Activations Near Zero
An "Activations near Zero" plot displays the percentage of activations whose value is near zero (0 ± 0.05). If we see strange behaviour here it can be a prompt to further investigate.
Tip: Looking at the mean and standard deviation of your activations can also help and fast.ai's "ActivationStats" callback can also do this, example here.
Activations Histograms Over Time
In an activations HOT chart, the x-axis represents the time steps, from the first step to the last. Every interval along the x-axis is a histogram of activation values at that step. Histogram bins are normally displayed along the x-axis, but here the bins (60 in this example) are displayed along the y-axis. The activations values between -10 and 10 are binned and then the log of the count plus 1 (to deal with count values of zero) of activations in each bin is taken; log(1 + count). We use the log of the count because it provides a stronger visual contrast, as discussed by the folks in the fast.ai forums. The brighter the color of a bin, the higher the count of activations in that bin.
Activations HOT charts are useful for inspecting the distribution of activations from a layer over time. Inspecting these distributions can inform us if the model is performing as expected during training.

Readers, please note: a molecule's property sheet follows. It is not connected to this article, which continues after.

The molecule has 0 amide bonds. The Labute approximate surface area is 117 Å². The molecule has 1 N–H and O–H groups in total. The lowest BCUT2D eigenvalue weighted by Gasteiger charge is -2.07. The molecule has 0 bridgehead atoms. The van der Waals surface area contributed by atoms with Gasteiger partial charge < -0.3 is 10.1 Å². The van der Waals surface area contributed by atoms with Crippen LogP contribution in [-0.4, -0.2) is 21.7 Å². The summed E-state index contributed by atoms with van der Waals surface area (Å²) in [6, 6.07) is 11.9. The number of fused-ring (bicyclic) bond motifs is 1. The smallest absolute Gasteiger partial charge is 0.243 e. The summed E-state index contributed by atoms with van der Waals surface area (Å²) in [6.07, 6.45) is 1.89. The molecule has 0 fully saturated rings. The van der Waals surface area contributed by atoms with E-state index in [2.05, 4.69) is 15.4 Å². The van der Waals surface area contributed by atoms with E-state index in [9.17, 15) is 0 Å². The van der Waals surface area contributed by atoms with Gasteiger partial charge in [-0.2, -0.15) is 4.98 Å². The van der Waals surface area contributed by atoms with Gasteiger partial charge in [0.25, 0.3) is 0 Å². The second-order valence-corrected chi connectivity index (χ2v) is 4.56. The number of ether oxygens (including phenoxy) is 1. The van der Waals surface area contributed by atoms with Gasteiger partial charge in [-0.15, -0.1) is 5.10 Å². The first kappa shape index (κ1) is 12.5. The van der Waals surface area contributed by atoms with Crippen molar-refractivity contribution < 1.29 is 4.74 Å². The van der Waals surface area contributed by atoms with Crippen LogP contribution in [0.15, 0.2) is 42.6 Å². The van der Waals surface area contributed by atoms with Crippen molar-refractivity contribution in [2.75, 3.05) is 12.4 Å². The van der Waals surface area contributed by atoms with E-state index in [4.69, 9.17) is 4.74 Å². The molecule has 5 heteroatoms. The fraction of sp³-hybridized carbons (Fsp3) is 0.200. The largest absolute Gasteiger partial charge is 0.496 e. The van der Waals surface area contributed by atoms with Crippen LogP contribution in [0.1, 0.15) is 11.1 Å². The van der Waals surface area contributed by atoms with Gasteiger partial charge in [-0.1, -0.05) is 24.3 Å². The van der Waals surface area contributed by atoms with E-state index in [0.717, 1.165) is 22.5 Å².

Embedding Layer - Activations Near Zero
Generally we don't expect the magnitude of text embeddings to vary radically in a training like this, as the embeddings matrix is quite sparse, with only a a few vectors being updated in each training step.
Embedding Layer - Activations HOT
In this case visualising the activations HOT can show us if our model is initialised as expected. Since we expect most activations to be close to zero, the broad distribution of activation values in the second chart in the top row (No Custom Initialisation) could be a warning flag.
Final Attention Layer - Activations Near Zero
The activations near zero for the output of the final Attention Block were also logged.
Final Attention Layer - Activations HOT
I didn't create a chart for the output of the final Attention Layer because it's quite visually uninteresting, with most activations sitting quite close to zero, similar to the outputs from the embedding layer. Activations Near Zero is the more informative chart for this layer.
Final Linear Layer - Activations Near Zero
We also don't see too much interesting happening in the Activations Near Zero of the final layer of the model. For this layer, we might want to either change the threshold value of what we consider to be "near zero", or look at other statistics such as the mean or standard deviation.
Final Linear Layer - Activations HOT
Looking at the final Linear layer of the network, we have a much more interesting picture.
Visualising your activations can provide potentially valuable insight into how your model training is going and whether its architectural settings or training hyperparameters might benefit from a few tweaks.
I would encourage anyone interested to further explore this form of debugging. I think there's an opportunity here to uncover some valuable debugging heuristics for ML practitioners!